Someone else said put a key ring on gym bags so they are easier to identify. Same goes for reading bags, cover them with sticks, or a glittery piece of sellotape down the side.
And those shoes that have toys in the souls are very distracting for the children when they are taking part in story time.
Just remembered, if you feel emotional and teary on your child's first day then please don't let them know. It winds everyone up.
I am a teacher too.
NAME EVERYTHING!!! And make sure they know what THEIR stuff looks like. Some
lots of children don't seem to recognise their things.
Great to see that people here are buying duplicates of regularly used items but I think it would sometimes help the kids more if replacements were not so readily available. If you have not ever been that fussed about a pair of missing gym shoes during primary school you can't suddenly expect your child to look after them when they are sixteen. imo And you should see the lost property in p7/secondary school. (Expensive coats/I pods/pads/phones - and not even in a really posh school.)
If you are sending money to school PLEASE send it in a NAMED envelope.
Make sure you send permission slips back ASAP!!!
Send your child to school with ONE pencil case.
Don't ask the teacher to look for lost property 'it is the white t shirt from ASDA'.
Make sure your child can get their outdoor clothes on independently and quite quickly.
When it is winter make sure they know to put their gloves on last.
Get them used to putting their own things away.
One snack is enough. I have seen HEAPS of children come to school with four or five things to eat in their playtime. By the time they get out to play they have about ten minutes.
When preparing their snack don't put it in a Tupperware pot. A plastic bag is far better because it doesn't need to be looked after and taken home.
If your child has a cold and a very runny nose send them to school with a box of tissues for the class. You don't have to do this but the teacher will give you heaps of Brownie points.
Don't ask the teacher to hand out party invitations.
Don't let your child take noisy toys to school.
Have a system for their library book. Keep it in a certain place so you know where it is.
If you are invited in to help at school absolutely DO NOT EVER pass comment or make a judgement about another child.
This is an awesome idea for a thread. I hope HEAPS of people read it. I am aware that some of these ideas may sound bossy but if you regularly spend your day with 25, 5 year olds I am sure you can imagine that good organisation skills make all the difference.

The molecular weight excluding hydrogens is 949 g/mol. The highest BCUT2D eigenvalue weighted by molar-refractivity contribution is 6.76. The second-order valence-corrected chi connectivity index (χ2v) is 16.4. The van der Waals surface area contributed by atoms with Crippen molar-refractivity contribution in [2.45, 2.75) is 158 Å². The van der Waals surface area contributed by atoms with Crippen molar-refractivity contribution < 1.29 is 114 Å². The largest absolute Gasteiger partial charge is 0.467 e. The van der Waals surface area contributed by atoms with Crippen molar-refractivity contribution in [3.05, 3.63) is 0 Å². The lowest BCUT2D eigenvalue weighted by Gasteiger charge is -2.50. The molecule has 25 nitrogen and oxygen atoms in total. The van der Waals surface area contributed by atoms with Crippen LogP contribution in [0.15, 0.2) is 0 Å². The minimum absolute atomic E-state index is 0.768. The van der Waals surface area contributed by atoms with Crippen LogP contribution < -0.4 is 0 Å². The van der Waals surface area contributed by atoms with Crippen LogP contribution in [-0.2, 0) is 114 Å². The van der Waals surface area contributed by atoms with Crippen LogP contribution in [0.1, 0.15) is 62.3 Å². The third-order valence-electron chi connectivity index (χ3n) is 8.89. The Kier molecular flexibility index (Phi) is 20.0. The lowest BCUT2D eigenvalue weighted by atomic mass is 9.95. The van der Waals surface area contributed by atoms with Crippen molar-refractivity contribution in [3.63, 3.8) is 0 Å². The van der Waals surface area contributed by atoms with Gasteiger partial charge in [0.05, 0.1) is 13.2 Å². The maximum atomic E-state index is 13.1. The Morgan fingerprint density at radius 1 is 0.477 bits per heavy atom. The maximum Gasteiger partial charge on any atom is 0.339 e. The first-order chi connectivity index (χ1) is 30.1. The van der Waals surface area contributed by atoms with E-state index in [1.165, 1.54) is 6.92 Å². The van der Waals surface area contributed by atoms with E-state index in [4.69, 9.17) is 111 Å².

Oh and lastly, you can totally tell if the child has done their homework/reading or not.
And if you don't have time to do homework or reading just write a note in your child's book.
Do they need a pencil case? I've just realised that I've not seen it mentioned anywhere!
As a primary one teacher can I make a plea, please name everything!!!! That way we can help!
Hair brush, spray and clasps in every bathroom and in sitting room. Toothbrushes and toothpaste in downstairs loo (as well as upstairs)
Packed lunces the night before.
Uniform laid out night before.
Chart with who is doing drop off & pick up each day
Our school has just launched an app of the term calendar...it's amazing!
Yes I ditto having a pot of money in the house - mine is £1 coins ready for all the dress as you please for charity days...disco tickets...school trip etc etc
Hey everyone, sticking my head around the door to say we've a page on starting primary school, with tips on how to get yourself and your child ready, over here, in case it's useful..
I personally second laying out uniform the night before and giving up on ironing
If you receive a list of the children in your child's class, keep it and use to check names for Christmas Cards, party invitations, that sort of thing.
Make arrangements with another couple of mums that you'll always check you all know about things like non uniform day, show and tell rotas. Some schools are better than others at communication and reminders but kids hate to stand out as the only one who isn't dressed up/forgot their badge collection etc.
The minute you get any newsletter read it, put every date of any event in your phone/diary/calendar and set reminders the night before.